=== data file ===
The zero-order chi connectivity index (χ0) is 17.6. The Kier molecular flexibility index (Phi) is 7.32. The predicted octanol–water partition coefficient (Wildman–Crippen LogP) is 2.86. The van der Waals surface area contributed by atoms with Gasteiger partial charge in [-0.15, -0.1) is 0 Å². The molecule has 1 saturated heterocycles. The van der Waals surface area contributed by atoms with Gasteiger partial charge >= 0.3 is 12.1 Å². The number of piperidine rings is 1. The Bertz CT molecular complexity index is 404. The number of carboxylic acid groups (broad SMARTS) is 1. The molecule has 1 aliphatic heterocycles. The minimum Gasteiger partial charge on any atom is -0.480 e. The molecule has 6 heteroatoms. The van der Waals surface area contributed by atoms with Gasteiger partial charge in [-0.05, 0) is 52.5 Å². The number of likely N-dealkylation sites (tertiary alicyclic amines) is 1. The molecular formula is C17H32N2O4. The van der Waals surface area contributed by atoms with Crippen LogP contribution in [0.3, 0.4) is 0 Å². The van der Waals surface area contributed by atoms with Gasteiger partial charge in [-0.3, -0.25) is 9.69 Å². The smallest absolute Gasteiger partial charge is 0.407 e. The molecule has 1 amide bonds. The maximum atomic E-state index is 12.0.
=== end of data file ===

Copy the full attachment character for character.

The zero-order chi connectivity index (χ0) is 17.6. The Kier molecular flexibility index (Phi) is 7.32. The predicted octanol–water partition coefficient (Wildman–Crippen LogP) is 2.86. The van der Waals surface area contributed by atoms with Gasteiger partial charge in [-0.15, -0.1) is 0 Å². The molecule has 1 saturated heterocycles. The van der Waals surface area contributed by atoms with Gasteiger partial charge >= 0.3 is 12.1 Å². The number of piperidine rings is 1. The Bertz CT molecular complexity index is 404. The number of carboxylic acid groups (broad SMARTS) is 1. The molecule has 1 aliphatic heterocycles. The minimum Gasteiger partial charge on any atom is -0.480 e. The molecule has 6 heteroatoms. The van der Waals surface area contributed by atoms with Gasteiger partial charge in [-0.05, 0) is 52.5 Å². The number of likely N-dealkylation sites (tertiary alicyclic amines) is 1. The molecular formula is C17H32N2O4. The van der Waals surface area contributed by atoms with Crippen LogP contribution in [0.3, 0.4) is 0 Å². The van der Waals surface area contributed by atoms with Gasteiger partial charge in [-0.3, -0.25) is 9.69 Å². The smallest absolute Gasteiger partial charge is 0.407 e. The molecule has 1 amide bonds. The maximum atomic E-state index is 12.0.